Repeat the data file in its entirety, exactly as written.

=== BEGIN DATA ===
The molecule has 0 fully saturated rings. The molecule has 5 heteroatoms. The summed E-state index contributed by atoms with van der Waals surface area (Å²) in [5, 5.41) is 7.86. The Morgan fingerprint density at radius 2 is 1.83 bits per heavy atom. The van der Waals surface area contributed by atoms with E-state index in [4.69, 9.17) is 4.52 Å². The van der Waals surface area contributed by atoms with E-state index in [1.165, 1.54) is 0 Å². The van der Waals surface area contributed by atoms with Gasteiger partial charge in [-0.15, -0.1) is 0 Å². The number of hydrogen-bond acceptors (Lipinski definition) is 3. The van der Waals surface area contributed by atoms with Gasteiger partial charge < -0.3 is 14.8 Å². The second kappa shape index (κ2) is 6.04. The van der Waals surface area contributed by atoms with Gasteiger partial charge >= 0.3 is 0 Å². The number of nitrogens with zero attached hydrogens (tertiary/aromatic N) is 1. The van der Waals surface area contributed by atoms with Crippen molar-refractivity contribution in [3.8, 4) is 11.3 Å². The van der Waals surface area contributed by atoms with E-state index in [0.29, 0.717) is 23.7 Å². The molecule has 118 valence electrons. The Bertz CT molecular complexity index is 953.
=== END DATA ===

The molecule has 0 fully saturated rings. The molecule has 5 heteroatoms. The summed E-state index contributed by atoms with van der Waals surface area (Å²) in [5, 5.41) is 7.86. The Morgan fingerprint density at radius 2 is 1.83 bits per heavy atom. The van der Waals surface area contributed by atoms with E-state index in [4.69, 9.17) is 4.52 Å². The van der Waals surface area contributed by atoms with E-state index in [1.165, 1.54) is 0 Å². The van der Waals surface area contributed by atoms with Gasteiger partial charge in [-0.15, -0.1) is 0 Å². The number of hydrogen-bond acceptors (Lipinski definition) is 3. The van der Waals surface area contributed by atoms with Gasteiger partial charge < -0.3 is 14.8 Å². The second kappa shape index (κ2) is 6.04. The van der Waals surface area contributed by atoms with Gasteiger partial charge >= 0.3 is 0 Å². The number of nitrogens with zero attached hydrogens (tertiary/aromatic N) is 1. The van der Waals surface area contributed by atoms with Crippen molar-refractivity contribution in [3.8, 4) is 11.3 Å². The van der Waals surface area contributed by atoms with E-state index in [0.29, 0.717) is 23.7 Å². The molecule has 118 valence electrons. The Bertz CT molecular complexity index is 953.